HONG KONG, June 24 (Reuters) - A sharp squeeze in China's money market has pushed up the cost of funds in Hong Kong's growing offshore yuan market, increased risk premiums on Chinese bonds and raised talk some Chinese banks are tapping the territory's market to meet their funding needs.
Even though Beijing frowns upon banks remitting yuan funds across borders for non-trade-related transactions, bankers and traders report that offshore subsidiaries of Chinese lenders appear to be drawing on a 650 billion-plus yuan ($105 billion) deposit base in Hong Kong.
Chinese banks last week scrambled to secure cash, some paying interest rates of up to 25 percent, as the central bank let cash conditions tighten sharply to help rein in rampant informal lending. The cash crunch eased on Monday, but market rates remained higher than normal.
"Formally, no such mechanism exists. But if you look at the recent behavior of market interest rates in Hong Kong, clearly some lenders are tapping the deposit pool here for their onshore needs," said a banker in Hong Kong who declined to be named given the sensitivity of the matter.
Short-dated borrowing costs in Hong Kong's offshore yuan market have spiked to a record high of more than 4 percent compared to less than 0.5 percent a month ago.
An interbank reference rate for the offshore yuan market, which was launched on Monday, showed an inverted money market curve, signaling extremely tight cash conditions. One-week CNH HIBOR was fixed at 6.36250 percent while one-year CNH HIBOR rates was fixed at 3.4850 percent. See
And Hong Kong's usually flourishing certificate of deposit market, which is used by Chinese banks for short-term funding needs, has seen a noticeable drop in issuance this month.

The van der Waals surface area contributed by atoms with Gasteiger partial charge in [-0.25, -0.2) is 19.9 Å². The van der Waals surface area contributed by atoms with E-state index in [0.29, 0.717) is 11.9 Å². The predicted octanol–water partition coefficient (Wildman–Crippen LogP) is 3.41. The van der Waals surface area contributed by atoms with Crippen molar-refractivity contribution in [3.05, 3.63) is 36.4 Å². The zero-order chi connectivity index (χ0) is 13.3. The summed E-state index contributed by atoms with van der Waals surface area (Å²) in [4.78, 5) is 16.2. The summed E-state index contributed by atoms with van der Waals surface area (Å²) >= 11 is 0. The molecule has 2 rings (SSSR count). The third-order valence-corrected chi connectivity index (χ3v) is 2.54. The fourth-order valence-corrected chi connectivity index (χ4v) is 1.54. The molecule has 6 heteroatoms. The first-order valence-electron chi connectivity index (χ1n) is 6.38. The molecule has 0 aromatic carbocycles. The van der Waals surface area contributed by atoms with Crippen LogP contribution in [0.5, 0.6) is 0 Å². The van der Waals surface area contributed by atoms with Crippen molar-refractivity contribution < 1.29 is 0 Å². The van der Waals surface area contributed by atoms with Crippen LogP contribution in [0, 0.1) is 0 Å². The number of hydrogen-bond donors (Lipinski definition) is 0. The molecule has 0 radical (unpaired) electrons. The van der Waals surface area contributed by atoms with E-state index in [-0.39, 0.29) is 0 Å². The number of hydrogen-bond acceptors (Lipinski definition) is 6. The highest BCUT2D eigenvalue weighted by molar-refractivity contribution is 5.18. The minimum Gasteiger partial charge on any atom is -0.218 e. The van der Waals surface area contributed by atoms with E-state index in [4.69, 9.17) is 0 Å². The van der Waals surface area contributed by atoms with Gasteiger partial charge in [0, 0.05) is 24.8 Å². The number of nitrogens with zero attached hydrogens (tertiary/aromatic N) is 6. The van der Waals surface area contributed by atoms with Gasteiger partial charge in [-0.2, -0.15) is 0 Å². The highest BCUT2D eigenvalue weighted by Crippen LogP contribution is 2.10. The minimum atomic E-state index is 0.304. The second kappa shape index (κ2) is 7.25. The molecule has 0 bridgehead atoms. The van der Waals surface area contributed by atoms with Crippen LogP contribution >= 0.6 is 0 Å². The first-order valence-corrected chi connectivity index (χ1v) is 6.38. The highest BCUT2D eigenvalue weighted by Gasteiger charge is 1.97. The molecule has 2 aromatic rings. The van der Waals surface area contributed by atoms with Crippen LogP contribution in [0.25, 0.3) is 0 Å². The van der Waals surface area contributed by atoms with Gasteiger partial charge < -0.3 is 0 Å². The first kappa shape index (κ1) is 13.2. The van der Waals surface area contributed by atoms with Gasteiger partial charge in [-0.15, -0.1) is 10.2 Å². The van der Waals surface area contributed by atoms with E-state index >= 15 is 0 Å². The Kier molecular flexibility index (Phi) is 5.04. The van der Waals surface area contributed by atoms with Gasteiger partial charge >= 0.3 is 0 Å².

The sharp rise in the cost of borrowing will even impact the Chinese government directly, as it is set to sell 13 billion yuan of offshore yuan bonds in Hong Kong on Wednesday.
While there is little doubt that the issue, part of an annual fundrasing exercise, will find decent demand, the record low rates of recent times are unlikely.
Five-year credit default swaps (CDS) spreads for China, a market measure of risk, have widened by 35 basis points to a one-year high of 124 basis points over the past week.
That higher risk premium is flowing through to state-owned enterprises, the most prolific Chinese borrowers in the U.S. dollar markets.
The sector's CDS spreads have widened faster than the broader market. Five-year CDS of Bank of China, the clearing bank for all yuan-related transactions in Hong Kong, have blown out by more than 40 basis points to 168 basis points in a week.
"The spike in funding costs is forcing some dealers to sell their short-dated (offshore) bonds and affecting fresh flows from real money investors," said Gordon Tsui, deputy CIO at Hang Seng Investments, who manages about 1 billion yuan in assets. ($1 = 6.1329 Chinese yuan) (Reporting by Saikat Chatterjee and Umesh Desai; Editing by John Mair)